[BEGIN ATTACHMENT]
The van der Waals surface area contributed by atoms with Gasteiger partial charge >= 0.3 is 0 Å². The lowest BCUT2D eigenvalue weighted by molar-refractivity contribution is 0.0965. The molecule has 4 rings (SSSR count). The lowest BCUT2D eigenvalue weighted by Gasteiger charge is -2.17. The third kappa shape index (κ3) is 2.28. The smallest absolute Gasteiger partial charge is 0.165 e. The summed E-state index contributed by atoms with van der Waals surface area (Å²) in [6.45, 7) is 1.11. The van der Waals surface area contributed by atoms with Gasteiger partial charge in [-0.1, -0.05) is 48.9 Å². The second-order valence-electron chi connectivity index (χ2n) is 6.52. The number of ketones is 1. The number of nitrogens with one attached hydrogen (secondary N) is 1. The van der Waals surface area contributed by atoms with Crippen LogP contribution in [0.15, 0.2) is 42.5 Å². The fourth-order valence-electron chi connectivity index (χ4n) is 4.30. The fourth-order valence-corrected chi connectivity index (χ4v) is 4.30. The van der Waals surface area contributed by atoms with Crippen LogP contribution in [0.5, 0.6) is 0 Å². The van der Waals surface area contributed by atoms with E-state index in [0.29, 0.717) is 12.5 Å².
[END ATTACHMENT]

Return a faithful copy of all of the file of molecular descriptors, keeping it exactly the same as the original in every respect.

The van der Waals surface area contributed by atoms with Gasteiger partial charge >= 0.3 is 0 Å². The lowest BCUT2D eigenvalue weighted by molar-refractivity contribution is 0.0965. The molecule has 4 rings (SSSR count). The lowest BCUT2D eigenvalue weighted by Gasteiger charge is -2.17. The third kappa shape index (κ3) is 2.28. The smallest absolute Gasteiger partial charge is 0.165 e. The summed E-state index contributed by atoms with van der Waals surface area (Å²) in [6.45, 7) is 1.11. The van der Waals surface area contributed by atoms with Gasteiger partial charge in [-0.1, -0.05) is 48.9 Å². The second-order valence-electron chi connectivity index (χ2n) is 6.52. The number of ketones is 1. The number of nitrogens with one attached hydrogen (secondary N) is 1. The van der Waals surface area contributed by atoms with Crippen LogP contribution in [0.15, 0.2) is 42.5 Å². The fourth-order valence-electron chi connectivity index (χ4n) is 4.30. The fourth-order valence-corrected chi connectivity index (χ4v) is 4.30. The van der Waals surface area contributed by atoms with Crippen LogP contribution in [0.5, 0.6) is 0 Å². The van der Waals surface area contributed by atoms with E-state index in [0.29, 0.717) is 12.5 Å².